The community functional trait characterization in species-rich ecosystems faces sampling trade-offs on species abundances representativeness and trait variability. Overall, sampling designs for dominant species have received broad attention by using community-weighted mean (CWM) to indicate locally optimal phenotypes. CWM, as a descriptor of optimal phenotypes, does not consider trait variability, failing in to explain the mechanisms behind of community trait composition. In particular, when viable co-existing strategies promote divergence, or at fine scales where ecosystems have similar filtering pulses, as is expected in Tropical Dry Forests. We compared different trait sampling designs, vary the species abundance representativeness and trait variability, to evaluate differences in the level of trait community characterization and the trait-environment and trait-biomass relationships in TDF. Following and abundance-weighted trait sampling design, we intensively sampled 15 functional traits in 321 species of ten 1-ha permanent plots in TDF. We sampled a least one individual per species per plot (in the case of ‘rarer’ species) up to 12 individuals when abundant (N=1391 tree individuals). We also monitored stem biomass growth for 19,740 trees for the sampled species, between 2013 and 2017. To evaluate the abundance representativeness, we ran linear correlations between the total species abundances per community and those for the abundance-weighted trait sampling and dominant ones. To assess the main sources of trait variability, we performed a nested variance partitioning with individuals, populations, species, and communities as the ecological scales. We performed linear and linear mixed-effects models for the sampling designs to test the trait-environment and trait-biomass relationships. We found that (i) sampling designs considering only dominant species did not adequately reflect the species abundance representativeness in TDF. (ii) Differences within communities explained a higher proportion of total trait variability than among them. (iii) Trait-environment and trait-biomass had consistently stronger relationships when samplings improve the species abundances representativeness and trait variability. Our results indicate that abundance-weighted trait sampling designs may be useful to reconciling the trade-offs between species abundances representativeness and trait variability in samplings characterizing community trait composition, and to detect trait-environment and trait-biomass relationships in TDF.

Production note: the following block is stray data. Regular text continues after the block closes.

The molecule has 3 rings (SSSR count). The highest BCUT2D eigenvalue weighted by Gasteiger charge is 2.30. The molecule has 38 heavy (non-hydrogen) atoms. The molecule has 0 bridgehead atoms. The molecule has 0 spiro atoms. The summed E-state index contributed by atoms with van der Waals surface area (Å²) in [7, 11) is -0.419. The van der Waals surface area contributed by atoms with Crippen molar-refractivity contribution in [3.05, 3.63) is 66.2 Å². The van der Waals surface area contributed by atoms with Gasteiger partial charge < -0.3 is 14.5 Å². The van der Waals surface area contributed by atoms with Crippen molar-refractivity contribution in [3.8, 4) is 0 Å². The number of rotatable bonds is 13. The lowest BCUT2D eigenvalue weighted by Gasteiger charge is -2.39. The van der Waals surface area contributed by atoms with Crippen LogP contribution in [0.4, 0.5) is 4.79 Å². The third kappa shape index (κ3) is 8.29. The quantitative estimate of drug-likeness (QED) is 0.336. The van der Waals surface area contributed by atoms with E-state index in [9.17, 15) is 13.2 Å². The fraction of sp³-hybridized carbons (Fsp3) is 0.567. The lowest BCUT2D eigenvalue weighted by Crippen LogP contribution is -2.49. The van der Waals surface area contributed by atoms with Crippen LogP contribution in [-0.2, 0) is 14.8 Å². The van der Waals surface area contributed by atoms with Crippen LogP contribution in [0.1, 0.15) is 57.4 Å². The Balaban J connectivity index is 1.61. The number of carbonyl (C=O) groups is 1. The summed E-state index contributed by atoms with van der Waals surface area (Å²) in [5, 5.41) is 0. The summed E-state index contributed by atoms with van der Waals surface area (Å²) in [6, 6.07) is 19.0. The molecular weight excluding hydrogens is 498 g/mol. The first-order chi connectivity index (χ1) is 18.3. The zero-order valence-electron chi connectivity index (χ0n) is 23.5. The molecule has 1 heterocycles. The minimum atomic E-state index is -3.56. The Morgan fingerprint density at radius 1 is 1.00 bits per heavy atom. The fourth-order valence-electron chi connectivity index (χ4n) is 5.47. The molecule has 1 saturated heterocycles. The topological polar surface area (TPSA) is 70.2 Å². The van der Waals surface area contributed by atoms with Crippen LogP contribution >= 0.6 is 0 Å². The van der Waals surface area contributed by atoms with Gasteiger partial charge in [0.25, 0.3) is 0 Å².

abundance-weighted sampling design, community weighted mean, trait variability, sampling effort

Roy Gonzalez-M., Beatriz Salgado-Negret, Fabián Garzón Ramos, Laura Salinas, Carlos Perez-Carmona, Juan Posada

Presentation within symposium:

S-12 The role of functional traits in shaping species coexistence at local and landscape scales.

Importance of species abundances representativeness and trait variability for a functional trait community characterization in tropical dry forests